In May 2020, Airbnb made the difficult decision to lay off a significant portion of its workforce as the company struggled in the early days of the pandemic. Ego is inherent in any decision to cut ties with workers: You, the leader, are making a decision to move the company forward, despite the negative impact that decision may have on the livelihood of many colleagues.

But rather than make the announcement over a Zoom call and wash his hands of it (all ego), Airbnb’s CEO Brian Chesky wrote an open letter that clearly walked employees through the decision-making process before he outlined the generous severance package each employee will receive (ego and empathy). Chesky and the Airbnb team had to make a tough call, but by balancing that call with empathy, I would bet that Airbnb was able to maintain positive relationships with those employees—and potentially gained some loyal customers in the process.

Empathy Is a Superpower

In order to achieve your goals, both for your business and your career, you’ll have to strike the right balance of empathy and ego. Don’t think so highly of yourself that you can never be wrong. But don’t become so invested in other people’s emotions that you compromise your values and lose your purpose.

I truly believe that empathy is a superpower. Being able to tap into how others are feeling, consider other points of view and give them weight aren’t the skills of an average leader. But if you allow empathy to overpower you at every turn, you’ll quickly find you aren’t the one running your business anymore. Empathy is a superpower, but don’t let it become your kryptonite.

Nintendo DS. Wii. Nintendo Switch. Each of these legendary systems revolutionized the gaming industry at the time of its release. Integral to their success was former Nintendo of America COO and president Reggie Fils-Aimé who recently ended his 15-year tenure with the iconic brand. In his recently published memoir, Disrupting the Game, Fils-Aimé shares stories, insights and lessons from his life and career that every executive should devour if they aspire to lead a global brand with a cherished role in the lives of its consumers.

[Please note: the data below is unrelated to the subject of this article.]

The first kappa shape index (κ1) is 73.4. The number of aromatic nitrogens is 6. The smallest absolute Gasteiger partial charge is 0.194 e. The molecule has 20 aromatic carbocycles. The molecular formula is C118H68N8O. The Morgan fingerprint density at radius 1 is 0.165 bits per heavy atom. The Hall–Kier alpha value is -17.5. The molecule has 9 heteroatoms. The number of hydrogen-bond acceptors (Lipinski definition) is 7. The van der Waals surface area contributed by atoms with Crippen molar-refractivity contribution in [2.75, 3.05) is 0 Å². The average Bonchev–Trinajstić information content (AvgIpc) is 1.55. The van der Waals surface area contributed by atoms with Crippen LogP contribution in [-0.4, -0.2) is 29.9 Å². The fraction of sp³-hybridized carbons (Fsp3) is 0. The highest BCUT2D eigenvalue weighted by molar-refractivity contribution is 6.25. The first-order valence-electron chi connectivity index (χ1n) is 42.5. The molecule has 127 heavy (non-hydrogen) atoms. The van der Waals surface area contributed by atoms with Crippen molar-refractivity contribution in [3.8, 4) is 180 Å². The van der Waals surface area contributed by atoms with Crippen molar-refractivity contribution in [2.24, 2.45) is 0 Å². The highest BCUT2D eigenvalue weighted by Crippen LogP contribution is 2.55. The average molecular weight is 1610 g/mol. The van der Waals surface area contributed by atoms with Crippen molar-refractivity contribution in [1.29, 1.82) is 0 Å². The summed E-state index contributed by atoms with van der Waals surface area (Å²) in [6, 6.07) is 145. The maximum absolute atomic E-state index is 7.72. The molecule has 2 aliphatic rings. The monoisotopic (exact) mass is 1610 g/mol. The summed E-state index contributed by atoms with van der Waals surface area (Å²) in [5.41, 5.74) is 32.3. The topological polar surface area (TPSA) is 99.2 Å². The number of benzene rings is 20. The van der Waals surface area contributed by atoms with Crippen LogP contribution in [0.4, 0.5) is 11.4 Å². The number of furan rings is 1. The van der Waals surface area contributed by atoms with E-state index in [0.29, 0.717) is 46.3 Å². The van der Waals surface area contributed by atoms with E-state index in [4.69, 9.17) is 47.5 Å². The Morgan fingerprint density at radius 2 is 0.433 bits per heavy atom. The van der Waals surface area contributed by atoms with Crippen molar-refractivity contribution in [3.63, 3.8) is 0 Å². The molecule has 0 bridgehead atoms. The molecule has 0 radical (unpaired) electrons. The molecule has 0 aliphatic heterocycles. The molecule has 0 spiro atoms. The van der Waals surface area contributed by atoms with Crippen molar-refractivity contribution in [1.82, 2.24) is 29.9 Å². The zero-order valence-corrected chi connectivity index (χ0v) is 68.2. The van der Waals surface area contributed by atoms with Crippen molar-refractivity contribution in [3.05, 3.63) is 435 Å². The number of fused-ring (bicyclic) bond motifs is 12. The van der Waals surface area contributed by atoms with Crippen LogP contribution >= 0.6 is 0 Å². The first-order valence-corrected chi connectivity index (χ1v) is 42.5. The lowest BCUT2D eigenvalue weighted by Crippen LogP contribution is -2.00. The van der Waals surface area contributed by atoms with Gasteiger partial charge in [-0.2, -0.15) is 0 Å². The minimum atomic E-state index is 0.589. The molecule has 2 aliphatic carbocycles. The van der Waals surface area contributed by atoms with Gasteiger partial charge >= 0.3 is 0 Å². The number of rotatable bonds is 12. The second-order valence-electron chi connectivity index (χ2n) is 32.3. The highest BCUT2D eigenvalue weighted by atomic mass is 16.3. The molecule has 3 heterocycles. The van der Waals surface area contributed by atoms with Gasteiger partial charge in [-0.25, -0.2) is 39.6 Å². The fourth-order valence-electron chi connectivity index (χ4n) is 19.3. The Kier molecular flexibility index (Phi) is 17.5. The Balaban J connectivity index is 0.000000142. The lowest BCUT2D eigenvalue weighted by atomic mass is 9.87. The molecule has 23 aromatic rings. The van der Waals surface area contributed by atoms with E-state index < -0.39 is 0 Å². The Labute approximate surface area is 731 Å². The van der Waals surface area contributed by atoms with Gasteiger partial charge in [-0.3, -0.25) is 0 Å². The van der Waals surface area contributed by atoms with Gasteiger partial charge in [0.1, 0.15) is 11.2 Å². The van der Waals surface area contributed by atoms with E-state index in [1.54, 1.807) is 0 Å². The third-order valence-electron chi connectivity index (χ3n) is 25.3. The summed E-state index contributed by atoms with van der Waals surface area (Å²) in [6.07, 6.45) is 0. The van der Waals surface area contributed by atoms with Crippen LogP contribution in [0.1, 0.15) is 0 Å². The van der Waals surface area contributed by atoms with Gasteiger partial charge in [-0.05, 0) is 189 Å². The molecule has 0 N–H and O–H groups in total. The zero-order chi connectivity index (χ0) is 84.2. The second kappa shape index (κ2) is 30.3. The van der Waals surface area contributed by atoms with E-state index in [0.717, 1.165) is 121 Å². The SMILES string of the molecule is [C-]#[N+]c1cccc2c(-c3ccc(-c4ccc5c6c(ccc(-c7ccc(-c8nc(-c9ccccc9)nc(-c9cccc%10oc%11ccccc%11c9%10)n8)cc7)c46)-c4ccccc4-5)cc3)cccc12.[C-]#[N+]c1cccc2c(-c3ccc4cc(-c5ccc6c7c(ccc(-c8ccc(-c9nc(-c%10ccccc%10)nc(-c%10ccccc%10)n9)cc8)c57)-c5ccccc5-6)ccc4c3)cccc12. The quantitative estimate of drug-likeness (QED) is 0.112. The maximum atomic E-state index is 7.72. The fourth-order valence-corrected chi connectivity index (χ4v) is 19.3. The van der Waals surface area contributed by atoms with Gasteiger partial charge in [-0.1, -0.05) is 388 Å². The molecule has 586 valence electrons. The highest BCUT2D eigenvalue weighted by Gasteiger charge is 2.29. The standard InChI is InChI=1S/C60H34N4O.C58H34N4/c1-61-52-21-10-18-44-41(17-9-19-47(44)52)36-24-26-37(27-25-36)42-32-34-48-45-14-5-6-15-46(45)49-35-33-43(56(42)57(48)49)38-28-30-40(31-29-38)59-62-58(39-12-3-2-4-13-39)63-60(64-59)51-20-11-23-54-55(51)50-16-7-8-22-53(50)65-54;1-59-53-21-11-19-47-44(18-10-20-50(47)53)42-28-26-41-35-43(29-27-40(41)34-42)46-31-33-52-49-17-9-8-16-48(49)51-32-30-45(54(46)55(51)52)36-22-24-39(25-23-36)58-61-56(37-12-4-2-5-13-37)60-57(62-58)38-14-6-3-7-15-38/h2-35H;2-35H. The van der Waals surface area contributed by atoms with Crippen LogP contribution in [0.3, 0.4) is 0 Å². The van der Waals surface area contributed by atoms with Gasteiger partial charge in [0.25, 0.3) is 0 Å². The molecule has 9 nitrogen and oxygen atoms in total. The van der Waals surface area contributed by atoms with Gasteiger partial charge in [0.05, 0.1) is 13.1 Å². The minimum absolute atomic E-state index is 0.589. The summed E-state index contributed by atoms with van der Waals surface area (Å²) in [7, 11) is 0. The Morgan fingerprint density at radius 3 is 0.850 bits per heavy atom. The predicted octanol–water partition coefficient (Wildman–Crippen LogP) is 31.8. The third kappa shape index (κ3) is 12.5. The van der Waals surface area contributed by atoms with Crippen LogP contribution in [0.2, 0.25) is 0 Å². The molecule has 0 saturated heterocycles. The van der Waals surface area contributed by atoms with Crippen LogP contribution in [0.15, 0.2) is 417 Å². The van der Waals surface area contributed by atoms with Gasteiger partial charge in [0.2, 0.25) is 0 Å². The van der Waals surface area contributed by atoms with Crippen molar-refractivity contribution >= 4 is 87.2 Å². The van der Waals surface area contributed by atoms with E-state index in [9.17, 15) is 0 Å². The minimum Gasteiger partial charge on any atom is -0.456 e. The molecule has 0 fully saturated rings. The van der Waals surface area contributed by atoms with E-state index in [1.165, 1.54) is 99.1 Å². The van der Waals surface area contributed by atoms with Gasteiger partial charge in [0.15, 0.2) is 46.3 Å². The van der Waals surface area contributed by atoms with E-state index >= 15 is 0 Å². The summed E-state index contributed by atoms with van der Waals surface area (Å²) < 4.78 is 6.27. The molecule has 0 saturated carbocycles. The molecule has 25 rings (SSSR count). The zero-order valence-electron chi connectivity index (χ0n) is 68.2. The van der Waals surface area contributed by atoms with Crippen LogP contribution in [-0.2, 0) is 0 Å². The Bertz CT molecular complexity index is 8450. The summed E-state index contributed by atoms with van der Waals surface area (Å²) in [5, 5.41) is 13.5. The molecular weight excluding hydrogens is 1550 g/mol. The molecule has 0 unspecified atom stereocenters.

In a conversation with Senior Executive Media, Fils-Aimé discussed disrupting industries, having the courage to make difficult business decisions and the importance of measuring organizational health. Read on for edited excerpts from our exclusive interview.

Senior Executive Media: Your book, in part, focuses on disruption. While you were at Nintendo, what were the forces that changed the video game industry? What factors made disrupting a priority? 

Reggie Fils-Aimé: So the video game industry in the early 2000s was very different than the video game industry of today. At that time, only about one out of every three people played video games here in the United States, and the number was even lower once you got out of Japan and the United States. Nintendo believed that the industry needed to do something completely different in order to grow, in order to attract people who did not traditionally play video games. Between 2000 and 2003, the industry was just doing the same remakes of the same old franchises. 

We saw a need for new and innovative games, and we focused on unmet consumer needs. I’ll give you an example. We launched a product called the Wii U, which in fairness, was not successful in the marketplace because the messaging for it was complicated. But we heard from consumers that a key aspect of the system was highly desirable – the aspect where they could play their video games on a big screen and then take that with them elsewhere in the household and continue playing when someone else wanted to watch something on that beautiful big-screen TV.